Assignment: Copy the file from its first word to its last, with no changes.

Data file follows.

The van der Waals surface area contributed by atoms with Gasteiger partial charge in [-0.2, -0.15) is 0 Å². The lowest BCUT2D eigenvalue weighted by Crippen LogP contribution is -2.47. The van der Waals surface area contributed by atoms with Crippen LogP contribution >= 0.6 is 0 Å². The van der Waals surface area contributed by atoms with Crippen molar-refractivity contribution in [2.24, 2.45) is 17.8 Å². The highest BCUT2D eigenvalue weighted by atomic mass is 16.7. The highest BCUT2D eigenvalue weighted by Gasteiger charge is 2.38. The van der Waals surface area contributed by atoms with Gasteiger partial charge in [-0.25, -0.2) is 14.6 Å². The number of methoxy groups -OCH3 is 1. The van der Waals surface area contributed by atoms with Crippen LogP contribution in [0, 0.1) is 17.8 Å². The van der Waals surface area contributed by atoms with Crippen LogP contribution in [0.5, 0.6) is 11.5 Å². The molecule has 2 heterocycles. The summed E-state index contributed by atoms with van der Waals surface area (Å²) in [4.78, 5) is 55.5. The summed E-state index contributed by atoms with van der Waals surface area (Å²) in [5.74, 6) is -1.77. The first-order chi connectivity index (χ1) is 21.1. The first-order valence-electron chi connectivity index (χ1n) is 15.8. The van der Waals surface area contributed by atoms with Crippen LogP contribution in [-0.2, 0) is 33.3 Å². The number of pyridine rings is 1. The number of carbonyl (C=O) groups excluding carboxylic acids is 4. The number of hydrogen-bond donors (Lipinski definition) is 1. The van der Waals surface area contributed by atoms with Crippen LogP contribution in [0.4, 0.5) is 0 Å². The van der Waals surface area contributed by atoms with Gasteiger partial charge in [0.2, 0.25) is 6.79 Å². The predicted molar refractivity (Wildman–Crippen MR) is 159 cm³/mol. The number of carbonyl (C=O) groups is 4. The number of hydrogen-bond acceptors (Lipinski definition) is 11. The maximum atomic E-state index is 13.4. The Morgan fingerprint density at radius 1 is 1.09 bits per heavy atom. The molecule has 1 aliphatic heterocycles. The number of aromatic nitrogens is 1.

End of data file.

The van der Waals surface area contributed by atoms with Gasteiger partial charge in [-0.2, -0.15) is 0 Å². The lowest BCUT2D eigenvalue weighted by Crippen LogP contribution is -2.47. The van der Waals surface area contributed by atoms with Crippen LogP contribution >= 0.6 is 0 Å². The van der Waals surface area contributed by atoms with Crippen molar-refractivity contribution in [2.24, 2.45) is 17.8 Å². The highest BCUT2D eigenvalue weighted by atomic mass is 16.7. The highest BCUT2D eigenvalue weighted by Gasteiger charge is 2.38. The van der Waals surface area contributed by atoms with Gasteiger partial charge in [-0.25, -0.2) is 14.6 Å². The number of methoxy groups -OCH3 is 1. The van der Waals surface area contributed by atoms with Crippen LogP contribution in [0, 0.1) is 17.8 Å². The van der Waals surface area contributed by atoms with Crippen LogP contribution in [0.5, 0.6) is 11.5 Å². The molecule has 2 heterocycles. The summed E-state index contributed by atoms with van der Waals surface area (Å²) in [4.78, 5) is 55.5. The summed E-state index contributed by atoms with van der Waals surface area (Å²) in [5.74, 6) is -1.77. The first-order chi connectivity index (χ1) is 21.1. The first-order valence-electron chi connectivity index (χ1n) is 15.8. The van der Waals surface area contributed by atoms with Crippen LogP contribution in [-0.2, 0) is 33.3 Å². The number of pyridine rings is 1. The number of carbonyl (C=O) groups excluding carboxylic acids is 4. The number of hydrogen-bond donors (Lipinski definition) is 1. The van der Waals surface area contributed by atoms with Crippen LogP contribution in [0.4, 0.5) is 0 Å². The van der Waals surface area contributed by atoms with Gasteiger partial charge in [0.2, 0.25) is 6.79 Å². The predicted molar refractivity (Wildman–Crippen MR) is 159 cm³/mol. The number of carbonyl (C=O) groups is 4. The number of hydrogen-bond acceptors (Lipinski definition) is 11. The maximum atomic E-state index is 13.4. The Morgan fingerprint density at radius 1 is 1.09 bits per heavy atom. The molecule has 1 aliphatic heterocycles. The number of aromatic nitrogens is 1.